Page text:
To answer any written questions about matters which are within the powers and duties of the Board.
The closing date/time for receipt of written questions is 10.00am on 26 October 2021. Please send questions to the Chief Executive marked for the attention of Andrea Clarke (email: email@example.com).
Members of the public were invited to submit written questions about matters within the powers and duties of the Board. The closing date for receipt of written questions was 10.00am on 26 October 2021.
The following question was submitted by Mr Bren McInerney: -
Does the Gloucestershire Health and Well Being Board know what is driving inequalities in the county; what measures do we have to be assured of this, and, what evidence is there that all our programmes of work are designed, delivered, assessed, and reflected on to positively address our stark inequalities in the county?
Response by Cllr Carole Allaway Martin (Cabinet Member: Adult Social Care Commissioning/Professor Sarah Scott: Executive Director of Adult Social Care and Public Health at Gloucestershire County Council): -
Health inequalities are driven by a complex range of social, environmental and economic factors, which interact to produce unfair differences in health outcomes. Drivers vary between communities and individuals, which means that it’s difficult to pinpoint specific drivers at county level. It also means that there is no single or simple solution to address the issue. There is also evidence that the Covid-19 pandemic has exacerbated pre-existing health inequalities and must now be considered among the list of potential drivers.
Acknowledging that there is already much activity aiming to reduce health inequalities underway, the Gloucestershire Health and Wellbeing Board (GHWB) recognises the need to refocus and step-up our collective efforts as we move into recovery.
With this in mind, GHWB and the Integrated Care System (ICS) Board have convened a new Health Inequalities Panel comprising senior system leaders, which will take steps to:
1. Identify, coordinate and align current action on health inequalities; ensuring priorities for strengthening this work are agreed, impact is monitored and learning is shared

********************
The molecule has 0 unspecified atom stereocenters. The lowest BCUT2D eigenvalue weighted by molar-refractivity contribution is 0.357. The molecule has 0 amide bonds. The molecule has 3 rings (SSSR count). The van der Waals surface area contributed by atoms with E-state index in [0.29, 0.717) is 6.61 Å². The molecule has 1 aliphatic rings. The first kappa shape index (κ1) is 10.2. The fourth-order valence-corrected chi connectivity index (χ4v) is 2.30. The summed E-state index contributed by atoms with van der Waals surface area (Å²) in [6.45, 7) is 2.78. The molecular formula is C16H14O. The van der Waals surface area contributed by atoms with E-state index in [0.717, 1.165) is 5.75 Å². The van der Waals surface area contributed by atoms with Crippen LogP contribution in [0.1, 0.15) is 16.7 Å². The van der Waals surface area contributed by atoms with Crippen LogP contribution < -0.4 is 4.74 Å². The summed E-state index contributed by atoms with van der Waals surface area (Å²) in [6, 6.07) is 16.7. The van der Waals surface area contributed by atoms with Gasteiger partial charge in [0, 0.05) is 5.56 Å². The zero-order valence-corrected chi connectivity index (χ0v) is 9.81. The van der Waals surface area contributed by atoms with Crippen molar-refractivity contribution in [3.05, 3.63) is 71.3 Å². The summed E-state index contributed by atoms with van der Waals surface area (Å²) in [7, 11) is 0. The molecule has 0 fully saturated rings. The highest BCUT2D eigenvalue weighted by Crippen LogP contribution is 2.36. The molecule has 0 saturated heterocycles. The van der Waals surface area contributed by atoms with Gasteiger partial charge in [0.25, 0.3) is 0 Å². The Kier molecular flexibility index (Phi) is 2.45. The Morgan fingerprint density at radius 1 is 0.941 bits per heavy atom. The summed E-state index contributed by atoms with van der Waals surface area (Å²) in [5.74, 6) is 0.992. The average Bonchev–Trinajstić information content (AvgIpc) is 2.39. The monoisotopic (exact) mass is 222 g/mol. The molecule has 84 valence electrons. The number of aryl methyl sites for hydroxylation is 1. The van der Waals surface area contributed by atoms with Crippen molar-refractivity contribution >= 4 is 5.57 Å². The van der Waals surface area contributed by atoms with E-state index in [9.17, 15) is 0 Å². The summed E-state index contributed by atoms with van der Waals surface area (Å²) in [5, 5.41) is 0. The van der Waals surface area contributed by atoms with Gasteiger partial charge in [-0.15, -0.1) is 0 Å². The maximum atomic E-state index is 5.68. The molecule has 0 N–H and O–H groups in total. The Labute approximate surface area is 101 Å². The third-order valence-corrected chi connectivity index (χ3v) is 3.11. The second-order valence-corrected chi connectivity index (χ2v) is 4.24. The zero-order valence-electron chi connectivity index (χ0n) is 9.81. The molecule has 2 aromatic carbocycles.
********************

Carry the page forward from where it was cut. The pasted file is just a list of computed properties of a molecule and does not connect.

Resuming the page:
2. Develop a sustainable, community-centred, whole systems approach to reducing health inequalities, which involves bringing multiple stakeholders together to better understand the drivers and work collaboratively to agree what action should be taken.
The Panel is undertaking a system-wide mapping and networking exercise to gain a better collective understanding of key assets and areas of activity. This will help us to identify what is working well, and to identify key gaps and opportunities for development. A shared Health Inequalities dashboard is also in development to help provide assurance that collective actions are effective. We envisage this will evolve as we learn and engage more widely.
Meanwhile, we are continuing to take forward a number of initiatives which aim to encourage and enable system partners to better understand the disparities within their programmes of work and embed effective action to mitigate these differences. This work includes progressing our local ‘anchor institutions’* approach and the further development and testing of the local Health Inequalities Toolkit, designed to support partners to take effective action.
* This approach aims to maximise the leverage GHWB member organisations have, as employers, purchasers of good and services, owners of land and assets and leaders of place, to support inclusive economic growth.
At the meeting, it was suggested Cllr Allaway Martin arrange to meet with Mr McInerney to discuss his questions in more depth. Mr McInerney agreed to this suggestion and hoped the discussion would provide more detail on measures not included in the initial response to his question.
Action: Cllr Carole Allaway Martin to meet with Mr McInerney after the meeting.